Promises made by governments across the globe to limit their national greenhouse gas emissions in advance of December’s UN Climate Summit in Paris, where a binding post-2020 international climate treaty is to be struck, are insufficient to limit warming to the 2˚C threshold.
That’s the conclusion of a new analysis released last week during the final round of pre-Paris negotiations in Bonn, Germany, by a consortium of climate research organizations called Climate Action Tracker. The consortium includes Ecofys, Climate Analytics, NewClimate Institute and the Potsdam Institute for Climate Impact Research.
In the lead-up to the summit, 29 governments have released their “Intended Nationally Determined Contributions” (INDCs), the vast majority of which are too weak to limit global warming to scientifically advisable levels.
According to Climate Action Tracker, the current plans address about 65 per cent of global emissions.
The group analyzed 15 of the 29 contribution promises and rated seven as “inadequate” (Australia, Canada, Japan, New Zealand, Singapore, South Korea and Russia) and six “medium” (China, the EU, Mexico, Norway, Switzerland and the U.S.).
Only two of the plans — from Ethiopia and Morocco — were considered “sufficient.”
On Track to Surpass 2˚C
According to Bill Hare of Climate Analytics the commitments “need to be considerably strengthened for the period 2020-2025.”
“It is clear that if the Paris meeting locks in present climate commitments for 2030, holding warming below 2˚C could essentially become infeasible, and 1.5˚C beyond reach,” he said.
Scientists and policymakers around the world have agreed we must limit warming to within 2˚C of pre-industrial temperatures if we want to avoid catastrophic climate change (although some climate scientists, like Kevin Anderson of the Tyndall Centre, worry even a 1˚C change could bring us into dangerous climate territory).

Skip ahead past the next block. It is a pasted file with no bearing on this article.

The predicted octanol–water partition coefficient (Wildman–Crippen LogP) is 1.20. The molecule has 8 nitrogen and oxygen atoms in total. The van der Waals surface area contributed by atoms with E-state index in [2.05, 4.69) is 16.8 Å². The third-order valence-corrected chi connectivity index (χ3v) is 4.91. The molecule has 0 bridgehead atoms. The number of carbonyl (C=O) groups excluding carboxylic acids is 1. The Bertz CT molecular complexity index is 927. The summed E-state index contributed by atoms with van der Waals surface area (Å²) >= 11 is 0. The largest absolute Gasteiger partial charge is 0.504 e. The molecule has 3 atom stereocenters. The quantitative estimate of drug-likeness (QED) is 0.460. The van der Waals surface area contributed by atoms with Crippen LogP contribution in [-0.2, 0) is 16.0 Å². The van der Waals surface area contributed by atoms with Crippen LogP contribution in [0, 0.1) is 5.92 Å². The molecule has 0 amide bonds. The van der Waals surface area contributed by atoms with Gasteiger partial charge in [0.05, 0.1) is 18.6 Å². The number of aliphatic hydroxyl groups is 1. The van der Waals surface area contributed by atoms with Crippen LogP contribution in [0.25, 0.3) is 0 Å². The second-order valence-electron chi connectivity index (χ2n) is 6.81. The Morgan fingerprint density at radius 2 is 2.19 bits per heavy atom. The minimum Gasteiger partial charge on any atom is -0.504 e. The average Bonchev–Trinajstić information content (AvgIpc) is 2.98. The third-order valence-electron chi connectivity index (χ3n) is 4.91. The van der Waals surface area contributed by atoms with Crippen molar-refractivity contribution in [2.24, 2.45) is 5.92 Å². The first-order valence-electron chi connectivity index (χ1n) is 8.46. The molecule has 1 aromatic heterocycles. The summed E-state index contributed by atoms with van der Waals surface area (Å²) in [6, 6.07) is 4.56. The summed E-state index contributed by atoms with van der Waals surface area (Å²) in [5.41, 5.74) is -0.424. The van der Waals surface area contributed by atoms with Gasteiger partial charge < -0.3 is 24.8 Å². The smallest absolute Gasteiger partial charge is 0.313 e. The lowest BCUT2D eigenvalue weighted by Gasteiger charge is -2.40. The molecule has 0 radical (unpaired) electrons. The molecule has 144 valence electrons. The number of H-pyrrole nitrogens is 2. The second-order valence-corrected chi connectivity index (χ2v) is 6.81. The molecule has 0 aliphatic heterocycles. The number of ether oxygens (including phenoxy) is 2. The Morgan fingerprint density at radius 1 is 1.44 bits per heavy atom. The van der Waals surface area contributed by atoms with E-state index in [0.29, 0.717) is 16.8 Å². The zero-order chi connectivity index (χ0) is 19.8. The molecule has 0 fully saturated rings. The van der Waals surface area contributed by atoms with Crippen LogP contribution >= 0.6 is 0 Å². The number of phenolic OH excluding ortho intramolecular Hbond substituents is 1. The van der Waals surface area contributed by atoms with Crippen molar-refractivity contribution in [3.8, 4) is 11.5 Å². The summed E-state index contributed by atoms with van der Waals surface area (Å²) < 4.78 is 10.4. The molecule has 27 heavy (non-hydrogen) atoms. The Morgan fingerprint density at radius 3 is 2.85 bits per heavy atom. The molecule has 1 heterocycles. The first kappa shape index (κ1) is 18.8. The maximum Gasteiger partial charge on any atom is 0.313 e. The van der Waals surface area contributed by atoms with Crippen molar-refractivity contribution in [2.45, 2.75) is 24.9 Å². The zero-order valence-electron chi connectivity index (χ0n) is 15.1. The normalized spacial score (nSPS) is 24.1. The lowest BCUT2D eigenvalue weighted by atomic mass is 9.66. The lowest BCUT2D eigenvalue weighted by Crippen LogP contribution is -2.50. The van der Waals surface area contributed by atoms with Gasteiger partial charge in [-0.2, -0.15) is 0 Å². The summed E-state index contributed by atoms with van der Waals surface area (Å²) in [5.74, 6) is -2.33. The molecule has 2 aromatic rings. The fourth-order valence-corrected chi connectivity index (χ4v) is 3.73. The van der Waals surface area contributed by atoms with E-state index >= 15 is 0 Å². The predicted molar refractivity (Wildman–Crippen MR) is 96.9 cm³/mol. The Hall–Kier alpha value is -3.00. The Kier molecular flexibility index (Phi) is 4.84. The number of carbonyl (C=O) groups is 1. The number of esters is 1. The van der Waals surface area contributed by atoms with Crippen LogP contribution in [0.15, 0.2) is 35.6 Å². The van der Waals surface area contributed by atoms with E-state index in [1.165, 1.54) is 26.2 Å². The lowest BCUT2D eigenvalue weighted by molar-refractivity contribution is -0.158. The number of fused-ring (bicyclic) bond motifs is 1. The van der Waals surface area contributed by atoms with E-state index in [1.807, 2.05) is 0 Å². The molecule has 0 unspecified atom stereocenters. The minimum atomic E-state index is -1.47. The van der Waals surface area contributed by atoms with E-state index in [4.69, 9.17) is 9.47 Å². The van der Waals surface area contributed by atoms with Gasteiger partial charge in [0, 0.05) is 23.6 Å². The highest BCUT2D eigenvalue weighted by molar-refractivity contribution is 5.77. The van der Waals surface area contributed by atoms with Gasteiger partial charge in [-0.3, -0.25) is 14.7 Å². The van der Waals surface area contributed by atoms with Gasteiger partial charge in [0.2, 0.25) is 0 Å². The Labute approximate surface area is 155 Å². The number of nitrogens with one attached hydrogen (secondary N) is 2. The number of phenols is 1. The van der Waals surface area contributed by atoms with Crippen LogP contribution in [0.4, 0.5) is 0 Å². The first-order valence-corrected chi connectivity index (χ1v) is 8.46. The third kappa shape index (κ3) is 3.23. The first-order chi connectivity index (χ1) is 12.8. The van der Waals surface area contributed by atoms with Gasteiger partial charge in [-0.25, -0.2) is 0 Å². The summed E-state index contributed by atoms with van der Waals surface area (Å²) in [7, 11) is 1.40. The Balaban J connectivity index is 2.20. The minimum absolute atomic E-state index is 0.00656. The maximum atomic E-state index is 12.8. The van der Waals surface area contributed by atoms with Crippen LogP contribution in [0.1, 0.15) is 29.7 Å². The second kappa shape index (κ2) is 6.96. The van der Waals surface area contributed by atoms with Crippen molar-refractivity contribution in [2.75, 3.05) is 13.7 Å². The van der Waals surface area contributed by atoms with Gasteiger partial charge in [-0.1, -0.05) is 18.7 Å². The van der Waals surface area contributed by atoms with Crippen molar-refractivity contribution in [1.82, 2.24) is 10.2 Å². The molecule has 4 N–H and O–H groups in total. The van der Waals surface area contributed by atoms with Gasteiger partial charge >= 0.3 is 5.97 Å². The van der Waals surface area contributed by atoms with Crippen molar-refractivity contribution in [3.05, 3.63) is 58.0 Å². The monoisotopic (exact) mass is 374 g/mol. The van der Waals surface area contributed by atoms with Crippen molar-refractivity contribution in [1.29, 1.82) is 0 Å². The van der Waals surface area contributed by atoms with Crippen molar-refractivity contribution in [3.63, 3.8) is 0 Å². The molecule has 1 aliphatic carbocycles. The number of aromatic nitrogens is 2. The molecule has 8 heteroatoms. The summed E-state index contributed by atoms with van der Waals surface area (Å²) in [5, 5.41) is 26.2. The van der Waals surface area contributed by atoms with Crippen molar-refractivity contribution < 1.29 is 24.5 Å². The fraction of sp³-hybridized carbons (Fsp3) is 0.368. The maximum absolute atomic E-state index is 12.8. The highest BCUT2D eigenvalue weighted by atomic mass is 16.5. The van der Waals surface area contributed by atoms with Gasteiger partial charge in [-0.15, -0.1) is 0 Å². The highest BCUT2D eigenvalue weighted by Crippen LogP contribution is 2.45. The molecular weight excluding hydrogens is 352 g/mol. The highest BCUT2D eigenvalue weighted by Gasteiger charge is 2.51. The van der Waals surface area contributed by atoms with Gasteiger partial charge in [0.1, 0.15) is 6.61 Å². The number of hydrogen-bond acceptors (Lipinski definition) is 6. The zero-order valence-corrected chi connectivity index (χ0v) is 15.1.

Hare added that, “given the present level of pledged climate action, commitments should only be made until 2025.”
Canada’s Weak Climate Record
Complicating the process are countries like Canada that have submitted plans that conflict with the country’s own internal emissions projections.
To understand how a country like Canada has been handling its various climate pledges, it’s important to delve into the numbers. Canada has shifted its baseline numbers a number of times, which makes it difficult to understand how previous pledges stack up against new ones.
In 2005 Canada signed onto the Kyoto Protocol, pledging to reduce emissions 6 per cent below 1990 levels by 2012. Canada withdrew from the Kyoto Protocol in 2011 and in 2012 reported an emission increase of 18 per cent above 1990 levels.
Canada subsequently signed onto the Copenhagen Accord, promising to reduce emissions 17 per cent below 2005 levels by 2020. That’s the equivalent of an increase of 7 per cent above 1990 levels.
The Copenhagen commitment should have resulted in reducing overall emissions to 611 megatonnes of CO2 equivalent by 2020, but according a the most recent emissions trend report released by Environment Canada, Canada’s emissions are expected to grow to 727 megatonnes in 2020 because of a dismal lack of climate policy.
In May, Canada released its late INDC, promising to reduce emissions by 30 per cent from 2005 levels by 2030. But as the Carbon Action Tracker points out, under current policies Canada’s emissions are expected to continue increasing to one per cent above 2005 levels in 2020 and eight per cent by 2050.